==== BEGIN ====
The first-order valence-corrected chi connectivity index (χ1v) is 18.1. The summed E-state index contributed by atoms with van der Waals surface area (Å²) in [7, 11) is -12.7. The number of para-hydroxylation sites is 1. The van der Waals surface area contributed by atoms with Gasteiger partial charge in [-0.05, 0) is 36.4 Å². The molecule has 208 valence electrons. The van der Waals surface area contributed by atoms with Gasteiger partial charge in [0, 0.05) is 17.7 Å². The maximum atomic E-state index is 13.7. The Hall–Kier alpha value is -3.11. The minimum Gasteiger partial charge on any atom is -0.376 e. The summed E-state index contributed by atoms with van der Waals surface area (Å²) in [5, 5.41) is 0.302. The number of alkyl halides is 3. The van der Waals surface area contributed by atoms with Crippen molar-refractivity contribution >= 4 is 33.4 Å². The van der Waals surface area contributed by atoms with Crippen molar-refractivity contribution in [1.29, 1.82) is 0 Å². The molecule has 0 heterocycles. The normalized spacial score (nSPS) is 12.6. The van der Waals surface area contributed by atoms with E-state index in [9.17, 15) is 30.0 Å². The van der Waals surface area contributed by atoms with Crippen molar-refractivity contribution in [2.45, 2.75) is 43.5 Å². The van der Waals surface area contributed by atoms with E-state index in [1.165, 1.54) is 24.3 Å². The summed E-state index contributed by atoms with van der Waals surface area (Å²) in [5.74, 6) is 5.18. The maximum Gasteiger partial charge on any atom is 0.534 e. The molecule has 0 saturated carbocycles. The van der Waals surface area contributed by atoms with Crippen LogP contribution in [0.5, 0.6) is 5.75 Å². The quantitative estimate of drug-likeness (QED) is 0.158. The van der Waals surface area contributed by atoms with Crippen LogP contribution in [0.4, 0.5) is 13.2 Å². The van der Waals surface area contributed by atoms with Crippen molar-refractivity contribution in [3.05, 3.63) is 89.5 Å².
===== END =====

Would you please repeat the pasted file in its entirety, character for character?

The first-order valence-corrected chi connectivity index (χ1v) is 18.1. The summed E-state index contributed by atoms with van der Waals surface area (Å²) in [7, 11) is -12.7. The number of para-hydroxylation sites is 1. The van der Waals surface area contributed by atoms with Gasteiger partial charge in [-0.05, 0) is 36.4 Å². The molecule has 208 valence electrons. The van der Waals surface area contributed by atoms with Gasteiger partial charge in [0, 0.05) is 17.7 Å². The maximum atomic E-state index is 13.7. The Hall–Kier alpha value is -3.11. The minimum Gasteiger partial charge on any atom is -0.376 e. The summed E-state index contributed by atoms with van der Waals surface area (Å²) in [5, 5.41) is 0.302. The number of alkyl halides is 3. The van der Waals surface area contributed by atoms with Crippen molar-refractivity contribution >= 4 is 33.4 Å². The van der Waals surface area contributed by atoms with Crippen molar-refractivity contribution in [1.29, 1.82) is 0 Å². The molecule has 0 heterocycles. The normalized spacial score (nSPS) is 12.6. The van der Waals surface area contributed by atoms with E-state index in [9.17, 15) is 30.0 Å². The van der Waals surface area contributed by atoms with Crippen molar-refractivity contribution in [2.45, 2.75) is 43.5 Å². The van der Waals surface area contributed by atoms with E-state index in [1.165, 1.54) is 24.3 Å². The summed E-state index contributed by atoms with van der Waals surface area (Å²) in [5.74, 6) is 5.18. The maximum Gasteiger partial charge on any atom is 0.534 e. The molecule has 0 saturated carbocycles. The van der Waals surface area contributed by atoms with Crippen LogP contribution in [0.5, 0.6) is 5.75 Å². The quantitative estimate of drug-likeness (QED) is 0.158. The van der Waals surface area contributed by atoms with Crippen LogP contribution in [0.4, 0.5) is 13.2 Å². The van der Waals surface area contributed by atoms with Crippen molar-refractivity contribution in [3.05, 3.63) is 89.5 Å².